Keywords: learning (artificial intelligence); program debugging; program testing; software maintenance; ARB bug prediction; TLAP; aging related bugs; class imbalance learning; cross-project aging; data variance; low presence probability; machine learning method; software aging; software execution; software failure rate; software performance degradation; software system; software testing; transfer learning based aging related bug prediction approach; Aging; Computer bugs; Learning systems; Measurement; Software; Testing; Training; aging related bug; bug prediction; ross-project; transfer learning (ID#: 16-10271)


X. Gong, X. Zhang and N. Wang, “Random-Attack Median Fortification Problems with Different Attack Probabilities,” Control Conference (CCC), 2015 34th Chinese, Hangzhou, 2015, pp. 9127-9133. doi: 10.1109/ChiCC.2015.7261083
Abstract: Critical infrastructure can be lost due to random and intentional attacks. The random-attack median fortification problem has been presented to minimize the expected operation cost after pure random attacks with same facility attack probability. This paper discusses the protection problem for supply systems considering random attacks with tendentiousness, that is, some facilities have more attractions for attackers. The random-attack median fortification problem with different attack probabilities (RAM F-DP) is proposed and solved by calculating the service probabilities for all demand nodes and facilities p airs after attacking. The effectiveness of solving RAMF-DP is verified through experiments on various attack probabilities.
Keywords: cost reduction; critical infrastructures; disasters; dynamic programming; national security; probability; random processes; terrorism; RAM F-DP; critical infrastructure; demand nodes; expected operation cost minimization; facility attack probability; intentional attack; protection problem; pure random attack; random-attack median fortification problem; service probability; supply system; tendentiousness; Computational modeling; Games; Indexes; Linear programming; Mathematical model; Q measurement; Terrorism; Different attack probabilities; Median problems; Random attacks; Tendentiousness (ID#: 16-10272)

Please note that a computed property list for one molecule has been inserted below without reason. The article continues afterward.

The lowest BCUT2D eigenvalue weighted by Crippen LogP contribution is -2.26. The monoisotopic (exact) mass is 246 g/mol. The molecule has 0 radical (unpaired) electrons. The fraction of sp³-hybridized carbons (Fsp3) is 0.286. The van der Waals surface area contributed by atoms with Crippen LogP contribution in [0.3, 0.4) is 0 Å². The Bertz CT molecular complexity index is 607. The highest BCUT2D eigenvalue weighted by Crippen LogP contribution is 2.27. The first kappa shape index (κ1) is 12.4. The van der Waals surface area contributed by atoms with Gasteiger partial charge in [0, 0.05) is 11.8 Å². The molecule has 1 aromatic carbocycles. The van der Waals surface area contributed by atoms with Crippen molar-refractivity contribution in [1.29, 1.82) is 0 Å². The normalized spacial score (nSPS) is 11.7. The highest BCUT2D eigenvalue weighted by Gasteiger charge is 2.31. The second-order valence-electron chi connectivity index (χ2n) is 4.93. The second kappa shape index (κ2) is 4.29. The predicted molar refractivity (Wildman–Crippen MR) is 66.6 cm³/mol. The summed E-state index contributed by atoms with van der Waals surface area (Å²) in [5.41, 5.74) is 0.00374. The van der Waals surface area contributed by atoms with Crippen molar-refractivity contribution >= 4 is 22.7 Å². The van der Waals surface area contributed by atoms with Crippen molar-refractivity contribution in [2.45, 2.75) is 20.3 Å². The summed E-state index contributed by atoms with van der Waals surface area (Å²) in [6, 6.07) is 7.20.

R. F. Lima and A. C. M. Pereira, “A Fraud Detection Model Based on Feature Selection and Undersampling Applied to Web Payment Systems,” 2015 IEEE/WIC/ACM International Conference on Web Intelligence and Intelligent Agent Technology (WI-IAT), Singapore, 2015, pp. 219-222. doi: 10.1109/WI-IAT.2015.13
Abstract: The volume of electronic transactions has raised a lot in last years, mainly due to the popularization of e-commerce. Since this popularization, we have observed a significant increase in the number of fraud cases, resulting in billions of dollars losses each year worldwide. Therefore, it is important and necessary to develop and apply techniques that can assist in fraud detection in Web transactions. Due to the large amount of data generated in electronic transactions, to find the best set of features is an essential task to identify frauds. Fraud detection is a specific application of anomaly detection, characterized by a large imbalance between the classes (e.g., fraud or non fraud), which can be a detrimental factor for feature selection techniques. In this work we evaluate the behavior and impact of feature selection techniques to detect fraud in a Web Transaction scenario, applying feature selection techniques and performing undersampling in this step. To measure the effectiveness of the feature selection approach we use some state-of-the-art classification techniques to identify frauds, using real data from one of the largest electronic payment system in Latin America. Thus, the fraud detection models comprises a feature selection and classification techniques. To evaluate our results we use metrics of F-Measure and Economic Efficiency. Our results show that the imbalance between the classes reduces the effectiveness of feature selection and the undersampling strategy applied in this task improves the final results. We achieve a very good performance in fraud detection using the proposed methodology, reducing the number of features and presenting financial gains of up to 61% compared to the actual scenario of the company.
Keywords: 1/f noise; Internet; electronic commerce; security of data; F-measure; Latin America; Web payment system; Web transactions; e-commerce; economic efficiency; electronic payment system; electronic transactions; feature selection; fraud detection model; under sampling; Computational modeling; Economics; Feature extraction; Frequency modulation; Logistics; Measurement; Yttrium; Anomaly Detection; Electronic Transactions; Feature Selection; Fraud Detection (ID#: 16-10273)


I. Kiss, B. Genge and P. Haller, “Behavior-Based Critical Cyber Asset Identification in Process Control Systems Under Cyber Attacks,” Carpathian Control Conference (ICCC), 2015 16th International, Szilvasvarad, 2015, pp. 196-201. doi: 10.1109/CarpathianCC.2015.7145073